• Astronomers spotted a black hole shooting off powerful jets of cosmic materials
  • The black hole's accretion disk is filled with materials from a nearby star
  • Astronomers were able to film the black hole's behavior using the Chandra X-ray Observatory

A group of astronomers was able to film a black hole shooting jets of cosmic material into space. The astronomers noted that the materials in the jets came from a nearby star that the black hole is slowly devouring.

The astronomers were able to conduct their observations using the data collected by the Chandra X-ray Observatory, a powerful space telescope launched by NASA on July 23, 1999. They presented their findings in a study published in The Astrophysical Journal Letters.

For their study, the astronomers focused on a stellar mass black hole known as MAXI J1820+070. It is about eight times as massive as the Sun and is being orbited by a companion star.

According to the astronomers, as the star completes its orbit, its surface materials get stripped away by the black hole. These materials fall into the accretion disk, which is the swirling disk of matter around the black hole. The swirling motion of the disk heats up the materials inside it.

In certain cases, the cosmic materials escape the accretion disk through jets that shoot off into space. This is exactly what happened to MAXI J1820+070 when astronomers detected two jets of cosmic materials shooting off from the northern and southern regions of the black hole.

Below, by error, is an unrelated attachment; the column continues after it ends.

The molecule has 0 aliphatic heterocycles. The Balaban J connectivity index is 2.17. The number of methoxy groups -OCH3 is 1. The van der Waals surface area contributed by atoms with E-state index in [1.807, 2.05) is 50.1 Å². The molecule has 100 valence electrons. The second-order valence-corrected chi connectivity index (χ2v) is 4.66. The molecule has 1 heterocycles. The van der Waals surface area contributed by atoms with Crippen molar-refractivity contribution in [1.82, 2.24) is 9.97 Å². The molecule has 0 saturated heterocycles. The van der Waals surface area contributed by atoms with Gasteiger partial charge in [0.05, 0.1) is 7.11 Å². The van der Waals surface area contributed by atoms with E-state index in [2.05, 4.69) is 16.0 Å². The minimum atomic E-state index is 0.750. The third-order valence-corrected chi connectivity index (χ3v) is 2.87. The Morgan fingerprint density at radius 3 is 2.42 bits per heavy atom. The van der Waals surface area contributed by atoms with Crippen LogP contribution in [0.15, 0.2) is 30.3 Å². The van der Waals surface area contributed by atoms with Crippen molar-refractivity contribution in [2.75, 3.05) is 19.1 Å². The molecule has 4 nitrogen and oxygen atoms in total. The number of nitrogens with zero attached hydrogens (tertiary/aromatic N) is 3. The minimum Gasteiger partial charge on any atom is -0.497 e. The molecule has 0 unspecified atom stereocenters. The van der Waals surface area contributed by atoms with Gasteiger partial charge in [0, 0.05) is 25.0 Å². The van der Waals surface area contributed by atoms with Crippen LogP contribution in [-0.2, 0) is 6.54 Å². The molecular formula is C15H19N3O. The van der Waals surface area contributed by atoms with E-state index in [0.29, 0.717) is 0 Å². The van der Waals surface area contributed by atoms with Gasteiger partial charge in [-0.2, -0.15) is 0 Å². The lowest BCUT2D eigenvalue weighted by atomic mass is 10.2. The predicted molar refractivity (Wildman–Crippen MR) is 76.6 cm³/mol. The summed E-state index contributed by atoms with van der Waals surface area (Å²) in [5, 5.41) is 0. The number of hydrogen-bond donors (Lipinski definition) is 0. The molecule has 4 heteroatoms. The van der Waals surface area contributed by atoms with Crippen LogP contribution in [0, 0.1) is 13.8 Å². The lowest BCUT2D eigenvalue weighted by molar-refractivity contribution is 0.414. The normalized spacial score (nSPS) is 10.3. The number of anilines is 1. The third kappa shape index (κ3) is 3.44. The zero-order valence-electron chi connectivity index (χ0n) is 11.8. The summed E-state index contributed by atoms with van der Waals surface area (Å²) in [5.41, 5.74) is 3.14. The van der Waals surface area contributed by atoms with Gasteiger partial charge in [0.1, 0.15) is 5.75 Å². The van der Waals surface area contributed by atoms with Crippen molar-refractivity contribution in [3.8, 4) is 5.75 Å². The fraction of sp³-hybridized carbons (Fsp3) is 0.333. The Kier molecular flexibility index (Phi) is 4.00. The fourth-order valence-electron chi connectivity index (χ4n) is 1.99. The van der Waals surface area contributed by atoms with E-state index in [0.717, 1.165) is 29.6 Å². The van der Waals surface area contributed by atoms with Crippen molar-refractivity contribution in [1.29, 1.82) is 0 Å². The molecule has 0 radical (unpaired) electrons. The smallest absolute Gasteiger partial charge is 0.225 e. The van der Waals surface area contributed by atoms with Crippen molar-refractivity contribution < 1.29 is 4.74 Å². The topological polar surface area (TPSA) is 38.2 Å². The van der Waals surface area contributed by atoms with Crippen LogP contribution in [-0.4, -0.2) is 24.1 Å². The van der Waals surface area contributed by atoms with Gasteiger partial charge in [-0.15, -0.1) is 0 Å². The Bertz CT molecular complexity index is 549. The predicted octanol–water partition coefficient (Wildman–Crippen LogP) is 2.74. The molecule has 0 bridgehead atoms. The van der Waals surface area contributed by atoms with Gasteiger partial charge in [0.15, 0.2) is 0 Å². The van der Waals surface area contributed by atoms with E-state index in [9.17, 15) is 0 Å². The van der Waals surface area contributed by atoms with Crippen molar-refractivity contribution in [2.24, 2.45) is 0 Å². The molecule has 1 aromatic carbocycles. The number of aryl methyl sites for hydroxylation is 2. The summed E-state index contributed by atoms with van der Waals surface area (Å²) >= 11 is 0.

As noted by the astronomers, the jets moved at near light speeds. While one of the jets headed deep into space, the other one moved towards Earth’s directions. According to the astronomers, the jet did not pose a threat to Earth since MAXI J1820+070 is about 10,000 light-years away from the planet’s neighborhood.

Through observations made by the Chandra X-ray Observatory in November of 2018 and in February, May and June last year, the astronomers were able to create a video showing the jets of the black hole.

Through the space telescope’s X-ray imaging capabilities, the bright jets of material can be seen moving away from the black hole in opposite directions.

“We report the discovery of X-ray sources associated with the radio jets moving at relativistic velocities with a possible deceleration at late times,” the astronomers explained. “The broadband spectra of the jets are consistent with synchrotron radiation from particles accelerated up to very high energies by shocks produced by the jets interacting with the interstellar medium.”

Black Hole
Scientists continue to study the nature of dark matter. Pictured: In this handout from NASA/ESA, an artist's concept illustrates a quasar, or feeding black hole. NASA's Wide-field Infrared Survey Explorer (WISE) revealed millions of potential black holes in its survey of the sky in 2011. NASA/Getty Images